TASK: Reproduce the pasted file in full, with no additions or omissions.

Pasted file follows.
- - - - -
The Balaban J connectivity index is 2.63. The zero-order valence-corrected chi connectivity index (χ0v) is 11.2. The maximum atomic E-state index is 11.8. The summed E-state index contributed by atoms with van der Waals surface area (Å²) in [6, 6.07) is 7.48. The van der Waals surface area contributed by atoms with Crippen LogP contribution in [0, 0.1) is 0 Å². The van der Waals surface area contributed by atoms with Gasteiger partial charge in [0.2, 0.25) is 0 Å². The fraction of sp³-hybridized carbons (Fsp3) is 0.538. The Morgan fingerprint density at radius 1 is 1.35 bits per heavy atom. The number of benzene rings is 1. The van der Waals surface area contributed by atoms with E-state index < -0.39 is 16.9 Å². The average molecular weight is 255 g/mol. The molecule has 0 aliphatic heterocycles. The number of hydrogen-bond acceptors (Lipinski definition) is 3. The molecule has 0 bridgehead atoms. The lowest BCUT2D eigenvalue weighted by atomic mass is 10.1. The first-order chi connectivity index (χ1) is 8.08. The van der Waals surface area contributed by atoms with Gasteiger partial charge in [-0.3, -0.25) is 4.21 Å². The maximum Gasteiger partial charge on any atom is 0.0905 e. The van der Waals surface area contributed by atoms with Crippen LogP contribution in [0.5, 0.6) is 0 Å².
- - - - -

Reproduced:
The Balaban J connectivity index is 2.63. The zero-order valence-corrected chi connectivity index (χ0v) is 11.2. The maximum atomic E-state index is 11.8. The summed E-state index contributed by atoms with van der Waals surface area (Å²) in [6, 6.07) is 7.48. The van der Waals surface area contributed by atoms with Crippen LogP contribution in [0, 0.1) is 0 Å². The van der Waals surface area contributed by atoms with Gasteiger partial charge in [0.2, 0.25) is 0 Å². The fraction of sp³-hybridized carbons (Fsp3) is 0.538. The Morgan fingerprint density at radius 1 is 1.35 bits per heavy atom. The number of benzene rings is 1. The van der Waals surface area contributed by atoms with E-state index < -0.39 is 16.9 Å². The average molecular weight is 255 g/mol. The molecule has 0 aliphatic heterocycles. The number of hydrogen-bond acceptors (Lipinski definition) is 3. The molecule has 0 bridgehead atoms. The lowest BCUT2D eigenvalue weighted by atomic mass is 10.1. The first-order chi connectivity index (χ1) is 8.08. The van der Waals surface area contributed by atoms with Gasteiger partial charge in [-0.3, -0.25) is 4.21 Å². The maximum Gasteiger partial charge on any atom is 0.0905 e. The van der Waals surface area contributed by atoms with Crippen LogP contribution in [0.5, 0.6) is 0 Å².